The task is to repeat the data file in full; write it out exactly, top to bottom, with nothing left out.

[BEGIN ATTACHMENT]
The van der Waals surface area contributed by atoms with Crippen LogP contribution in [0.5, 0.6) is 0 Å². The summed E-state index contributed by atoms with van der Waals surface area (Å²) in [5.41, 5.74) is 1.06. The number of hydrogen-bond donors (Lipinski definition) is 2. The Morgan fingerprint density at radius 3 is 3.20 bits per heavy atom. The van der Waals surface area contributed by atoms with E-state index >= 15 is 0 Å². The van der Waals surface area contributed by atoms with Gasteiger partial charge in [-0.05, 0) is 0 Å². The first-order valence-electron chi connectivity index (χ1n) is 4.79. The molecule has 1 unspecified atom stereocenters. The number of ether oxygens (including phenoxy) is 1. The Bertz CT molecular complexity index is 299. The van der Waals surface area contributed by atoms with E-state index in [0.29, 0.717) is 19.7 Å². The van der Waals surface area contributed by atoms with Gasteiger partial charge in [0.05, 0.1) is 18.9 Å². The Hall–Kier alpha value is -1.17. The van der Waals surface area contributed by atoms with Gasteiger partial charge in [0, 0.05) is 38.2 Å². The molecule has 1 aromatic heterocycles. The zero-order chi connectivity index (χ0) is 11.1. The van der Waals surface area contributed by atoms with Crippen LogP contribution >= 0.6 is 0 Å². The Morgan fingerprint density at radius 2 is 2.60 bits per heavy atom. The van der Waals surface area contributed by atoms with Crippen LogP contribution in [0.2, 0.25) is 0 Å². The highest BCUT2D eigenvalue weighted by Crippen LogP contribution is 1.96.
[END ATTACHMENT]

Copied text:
The van der Waals surface area contributed by atoms with Crippen LogP contribution in [0.5, 0.6) is 0 Å². The summed E-state index contributed by atoms with van der Waals surface area (Å²) in [5.41, 5.74) is 1.06. The number of hydrogen-bond donors (Lipinski definition) is 2. The Morgan fingerprint density at radius 3 is 3.20 bits per heavy atom. The van der Waals surface area contributed by atoms with E-state index >= 15 is 0 Å². The van der Waals surface area contributed by atoms with Gasteiger partial charge in [-0.05, 0) is 0 Å². The first-order valence-electron chi connectivity index (χ1n) is 4.79. The molecule has 1 unspecified atom stereocenters. The number of ether oxygens (including phenoxy) is 1. The Bertz CT molecular complexity index is 299. The van der Waals surface area contributed by atoms with E-state index in [0.29, 0.717) is 19.7 Å². The van der Waals surface area contributed by atoms with Gasteiger partial charge in [0.05, 0.1) is 18.9 Å². The Hall–Kier alpha value is -1.17. The van der Waals surface area contributed by atoms with Gasteiger partial charge in [0, 0.05) is 38.2 Å². The molecule has 1 aromatic heterocycles. The zero-order chi connectivity index (χ0) is 11.1. The van der Waals surface area contributed by atoms with Crippen LogP contribution >= 0.6 is 0 Å². The Morgan fingerprint density at radius 2 is 2.60 bits per heavy atom. The van der Waals surface area contributed by atoms with Crippen LogP contribution in [0.2, 0.25) is 0 Å². The highest BCUT2D eigenvalue weighted by Crippen LogP contribution is 1.96.